At the beginning of the s, African countries relied upon X. Guinea , Mozambique, Madagascar and Rwanda gained satellite earth stations in , followed by Ivory Coast and Benin in Africa is building an Internet infrastructure. As do the other Internet regions, there is an operational forum, the Internet Community of Operational Networking Specialists. There are many programs to provide high-performance transmission plant, and the western and southern coasts have undersea optical cable.
High-speed cables join North Africa and the Horn of Africa to intercontinental cable systems. Internet in However, China went on to implement its own digital divide by implementing a country-wide content filter.
Initially, as with its predecessor networks, the system that would evolve into the Internet was primarily for government and government body use. However, interest in commercial use of the Internet quickly became a commonly debated topic.
Although commercial use was forbidden, the exact definition of commercial use was unclear and subjective. Some UUCP links still remained connecting to these networks however, as administrators cast a blind eye to their operation. As a result, during the late s, the first Internet service provider ISP companies were formed. By , ARPANET's goals had been fulfilled and new networking technologies exceeded the original scope and the project came to a close.
The World Wide Web is not synonymous with the Internet, which pre-dated the Web in some form by over two decades and upon which technologies the Web is built. The Web began to enter everyday use in , when websites for general use started to become available. In addition to text , web pages may contain references to images , video , audio , and software components which are either displayed or internally executed in the user's web browser to render pages or streams of multimedia content. Multiple web resources with a common theme and usually a common domain name , make up a website. Websites are stored in computers that are running a web server , which is a program that responds to requests made over the Internet from web browsers running on a user's computer.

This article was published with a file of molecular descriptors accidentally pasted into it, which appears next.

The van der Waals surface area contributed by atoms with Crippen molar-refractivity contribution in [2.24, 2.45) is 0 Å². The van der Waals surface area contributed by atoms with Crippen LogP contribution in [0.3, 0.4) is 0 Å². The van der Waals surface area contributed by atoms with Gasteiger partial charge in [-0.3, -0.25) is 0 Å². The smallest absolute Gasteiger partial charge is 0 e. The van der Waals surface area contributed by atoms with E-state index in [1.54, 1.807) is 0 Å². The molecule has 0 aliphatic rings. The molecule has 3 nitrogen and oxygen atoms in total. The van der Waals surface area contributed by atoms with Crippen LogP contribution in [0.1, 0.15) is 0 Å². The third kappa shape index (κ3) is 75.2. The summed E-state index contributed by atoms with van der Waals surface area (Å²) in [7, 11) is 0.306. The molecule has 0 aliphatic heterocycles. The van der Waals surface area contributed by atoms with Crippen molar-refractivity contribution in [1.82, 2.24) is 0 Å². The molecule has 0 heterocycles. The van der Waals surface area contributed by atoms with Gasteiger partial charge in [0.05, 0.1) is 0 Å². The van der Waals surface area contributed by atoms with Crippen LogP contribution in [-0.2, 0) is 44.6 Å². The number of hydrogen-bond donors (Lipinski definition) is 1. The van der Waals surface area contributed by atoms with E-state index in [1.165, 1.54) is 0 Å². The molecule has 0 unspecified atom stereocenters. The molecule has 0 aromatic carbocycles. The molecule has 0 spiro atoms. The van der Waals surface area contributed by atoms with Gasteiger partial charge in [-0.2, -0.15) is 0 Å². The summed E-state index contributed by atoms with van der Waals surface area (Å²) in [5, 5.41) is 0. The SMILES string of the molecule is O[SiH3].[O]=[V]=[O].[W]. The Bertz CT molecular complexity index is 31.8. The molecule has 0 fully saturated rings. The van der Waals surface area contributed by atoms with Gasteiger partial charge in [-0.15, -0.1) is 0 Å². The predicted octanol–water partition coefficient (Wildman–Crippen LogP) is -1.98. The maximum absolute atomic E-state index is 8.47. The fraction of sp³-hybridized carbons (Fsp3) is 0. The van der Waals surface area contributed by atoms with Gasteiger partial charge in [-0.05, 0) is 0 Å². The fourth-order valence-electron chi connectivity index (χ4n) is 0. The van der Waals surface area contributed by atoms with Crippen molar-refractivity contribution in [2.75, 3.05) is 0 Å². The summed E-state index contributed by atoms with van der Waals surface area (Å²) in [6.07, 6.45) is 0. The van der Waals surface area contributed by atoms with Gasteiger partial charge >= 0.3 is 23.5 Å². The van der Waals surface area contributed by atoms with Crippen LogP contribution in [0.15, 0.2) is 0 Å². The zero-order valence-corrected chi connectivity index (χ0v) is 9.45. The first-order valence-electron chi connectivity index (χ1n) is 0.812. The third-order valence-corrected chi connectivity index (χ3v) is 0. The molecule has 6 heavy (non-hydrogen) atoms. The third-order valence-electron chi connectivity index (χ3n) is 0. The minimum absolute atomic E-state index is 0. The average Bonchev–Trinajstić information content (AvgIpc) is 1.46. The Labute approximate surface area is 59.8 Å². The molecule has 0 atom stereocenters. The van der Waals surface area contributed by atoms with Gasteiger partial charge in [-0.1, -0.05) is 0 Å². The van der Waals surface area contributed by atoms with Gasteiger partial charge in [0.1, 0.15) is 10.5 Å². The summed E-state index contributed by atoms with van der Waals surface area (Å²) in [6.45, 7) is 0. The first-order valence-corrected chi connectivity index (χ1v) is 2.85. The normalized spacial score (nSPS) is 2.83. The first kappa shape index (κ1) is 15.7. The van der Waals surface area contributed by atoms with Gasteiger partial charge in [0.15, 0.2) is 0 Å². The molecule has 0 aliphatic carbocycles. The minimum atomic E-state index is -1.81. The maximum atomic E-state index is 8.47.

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– ARPANET standardizes its use of TCP/IP. (Transmission Control Protocol / Internet Protocol) to send data packets across the network. • – Domain.
The history of the Internet has its origin in the efforts to build and interconnect computer networks that arose from research and development in the United States and involved international collaboration, particularly with researchers in the United Kingdom and France. Computer science was an emerging discipline in the late s that began to consider time-sharing between computer users, and later, the possibility of achieving this over wide area networks. Independently, Paul Baran proposed a distributed network based on data in message blocks in the early s and Donald Davies conceived of packet switching in at the National Physical Laboratory NPL and proposed building a national commercial data network in the UK.
You are reading in A short history of the internet. The origins of the internet are rooted in the USA of the s. Both superpowers were in possession of deadly nuclear weapons, and people lived in fear of long-range surprise attacks. The US realised it needed a communications system that could not be affected by a Soviet nuclear attack. At this time, computers were large, expensive machines exclusively used by military scientists and university staff.